Theatre:

It is spelled theatre in London, so no, it is not misspelled. It is the one thing in London that is a great value. The West End is equivalent to Broadway, but costs 30-40% less. Like Broadway, you can get half price "same day" tickets to a number of plays though TKTS. However, if you want to go to Book of Mormon (highly recommended), or another play that is just out, you will need to book in advance - just use the internet, and book WELL in advance.

Parks:

London does Parks better than any other city I know. Royal Parks are the national parks, and in the center of London there are Hyde Park (go see speaker's corner), Kensington Park (see Kensington Palace, home of Kate and Wills), Green Park, St. James Park (next to Buckingham Palace), and my favorite, Regents Park. Make sure you bring good shoes. You will walk an amazing amount in London, and the sidewalks are often cobbled or uneven, so don't be a slave to fashion!

Restaurants:

Too numerous to mention. The days of British cooking being the butt of everyone's jokes are gone. London is a melting pot - even more than New York City. The ethnic foods are outstanding, and you should definitely get adventuresome. Use OpenTable to find a restaurant, and make a reservation. For midwesterners though, the steak will be expensive and not as good as KC, so opt for other dishes. Really, trust me on this.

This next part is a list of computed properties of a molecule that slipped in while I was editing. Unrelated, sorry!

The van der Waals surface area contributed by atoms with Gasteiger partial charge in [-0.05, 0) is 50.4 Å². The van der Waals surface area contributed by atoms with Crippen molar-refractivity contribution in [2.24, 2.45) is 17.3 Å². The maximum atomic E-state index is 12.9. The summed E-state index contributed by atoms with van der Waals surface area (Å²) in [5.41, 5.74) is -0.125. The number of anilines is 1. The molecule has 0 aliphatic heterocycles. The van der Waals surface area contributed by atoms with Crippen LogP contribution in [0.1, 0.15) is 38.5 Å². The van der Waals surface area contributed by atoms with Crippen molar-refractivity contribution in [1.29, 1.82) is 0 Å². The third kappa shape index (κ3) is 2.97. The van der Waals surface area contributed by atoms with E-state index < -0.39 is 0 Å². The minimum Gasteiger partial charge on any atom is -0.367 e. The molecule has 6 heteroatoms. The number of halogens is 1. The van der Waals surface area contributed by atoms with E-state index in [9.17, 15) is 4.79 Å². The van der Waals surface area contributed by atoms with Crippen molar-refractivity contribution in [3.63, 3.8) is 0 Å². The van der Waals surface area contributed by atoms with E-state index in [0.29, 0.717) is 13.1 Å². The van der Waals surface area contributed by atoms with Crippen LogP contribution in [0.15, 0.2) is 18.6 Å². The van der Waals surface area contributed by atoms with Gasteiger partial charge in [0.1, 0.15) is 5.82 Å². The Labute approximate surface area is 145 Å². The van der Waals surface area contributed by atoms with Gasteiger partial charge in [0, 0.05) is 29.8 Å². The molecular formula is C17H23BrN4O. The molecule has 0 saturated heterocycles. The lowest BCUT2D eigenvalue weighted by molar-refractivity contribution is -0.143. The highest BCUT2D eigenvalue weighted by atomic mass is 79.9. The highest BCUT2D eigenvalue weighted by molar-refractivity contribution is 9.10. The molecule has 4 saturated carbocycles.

Gameday:

Some notes on gameday. They don't do tailgating here - so go to a pub beforehand, and then hop the tube. Wembley is a great stadium, and really very few bad seats. It is big, so give yourself time to get from the tube to your seat. There is a really good Ribs joint called Rotisserie in St. Johns Wood (which is on the Jubilee line -so easy to get to the stadium). If people are interested, I could see if I could get them to open early, and have a mini-Chiefs warmup. I know some people can't go to a game without ribs.

Notes:

You get 1.55 dollar to each pound. Both the pound and the dollar have been strong recently, but the dollar has been stronger - so that is good news for.

The time difference is 5 hours to Eastern time, 6 to Central time.

Paris is a 2.5 train ride - so why not add a couple days in Paris? The Eurostar is a nice train - and an experience unto itself.

People speak English, but you will have to listen closely at first because it is really different. They tend to like Americans.

You have to call football, American Football, to distinguish it from soccer.

By November, days are getting short, but it won't be that cold yet. Bring sweaters that you can put on and take off. England is an island, and the weather is highly changeable.

Hotel rooms tend to be very small in central London. Booking a room in St. Johns Wood or Baker Street may be a good option. It is close to everything (including Chiefs) and not as crazy price-wise.

I am sure that I forgot about a million things, but I may update this as we get closer to the day. ENJOY London - it is a great city.

This is a FanPost and does not necessarily reflect the views of Arrowhead Pride's writers or editors. It does reflect the views of this particular fan though, which is as important as the views of Arrowhead Pride writers or editors.